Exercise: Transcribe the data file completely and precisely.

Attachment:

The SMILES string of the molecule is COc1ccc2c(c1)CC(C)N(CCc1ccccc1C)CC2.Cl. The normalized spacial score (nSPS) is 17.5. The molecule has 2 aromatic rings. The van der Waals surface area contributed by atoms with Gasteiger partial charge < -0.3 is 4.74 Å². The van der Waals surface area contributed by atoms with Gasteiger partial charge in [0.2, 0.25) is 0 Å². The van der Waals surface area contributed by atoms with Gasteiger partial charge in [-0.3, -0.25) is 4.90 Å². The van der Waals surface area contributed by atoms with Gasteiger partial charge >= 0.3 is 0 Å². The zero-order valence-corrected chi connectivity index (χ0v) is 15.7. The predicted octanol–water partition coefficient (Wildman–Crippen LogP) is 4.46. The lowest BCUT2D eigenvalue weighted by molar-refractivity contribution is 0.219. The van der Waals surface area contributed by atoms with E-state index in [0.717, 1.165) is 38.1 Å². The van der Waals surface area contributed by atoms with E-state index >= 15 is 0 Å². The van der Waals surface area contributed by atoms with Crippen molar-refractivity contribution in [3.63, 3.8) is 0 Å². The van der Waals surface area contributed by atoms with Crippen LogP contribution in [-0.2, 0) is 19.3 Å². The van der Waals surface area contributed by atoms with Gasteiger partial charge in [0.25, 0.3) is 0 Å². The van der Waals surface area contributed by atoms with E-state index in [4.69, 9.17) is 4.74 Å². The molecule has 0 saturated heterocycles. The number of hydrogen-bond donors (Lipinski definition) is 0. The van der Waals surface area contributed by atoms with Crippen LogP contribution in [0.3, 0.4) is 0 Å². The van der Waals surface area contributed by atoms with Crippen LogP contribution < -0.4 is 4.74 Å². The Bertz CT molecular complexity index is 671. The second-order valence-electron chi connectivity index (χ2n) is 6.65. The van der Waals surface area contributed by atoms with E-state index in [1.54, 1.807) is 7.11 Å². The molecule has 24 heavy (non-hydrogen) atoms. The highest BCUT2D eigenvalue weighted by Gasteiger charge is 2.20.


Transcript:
The SMILES string of the molecule is COc1ccc2c(c1)CC(C)N(CCc1ccccc1C)CC2.Cl. The normalized spacial score (nSPS) is 17.5. The molecule has 2 aromatic rings. The van der Waals surface area contributed by atoms with Gasteiger partial charge < -0.3 is 4.74 Å². The van der Waals surface area contributed by atoms with Gasteiger partial charge in [0.2, 0.25) is 0 Å². The van der Waals surface area contributed by atoms with Gasteiger partial charge in [-0.3, -0.25) is 4.90 Å². The van der Waals surface area contributed by atoms with Gasteiger partial charge >= 0.3 is 0 Å². The zero-order valence-corrected chi connectivity index (χ0v) is 15.7. The predicted octanol–water partition coefficient (Wildman–Crippen LogP) is 4.46. The lowest BCUT2D eigenvalue weighted by molar-refractivity contribution is 0.219. The van der Waals surface area contributed by atoms with E-state index in [0.717, 1.165) is 38.1 Å². The van der Waals surface area contributed by atoms with E-state index >= 15 is 0 Å². The van der Waals surface area contributed by atoms with Crippen molar-refractivity contribution in [3.63, 3.8) is 0 Å². The van der Waals surface area contributed by atoms with Crippen LogP contribution in [-0.2, 0) is 19.3 Å². The van der Waals surface area contributed by atoms with Gasteiger partial charge in [0.25, 0.3) is 0 Å². The van der Waals surface area contributed by atoms with E-state index in [4.69, 9.17) is 4.74 Å². The molecule has 0 saturated heterocycles. The number of hydrogen-bond donors (Lipinski definition) is 0. The van der Waals surface area contributed by atoms with Crippen LogP contribution in [0.3, 0.4) is 0 Å². The van der Waals surface area contributed by atoms with Crippen LogP contribution < -0.4 is 4.74 Å². The Bertz CT molecular complexity index is 671. The second-order valence-electron chi connectivity index (χ2n) is 6.65. The van der Waals surface area contributed by atoms with E-state index in [1.54, 1.807) is 7.11 Å². The molecule has 24 heavy (non-hydrogen) atoms. The highest BCUT2D eigenvalue weighted by Gasteiger charge is 2.20.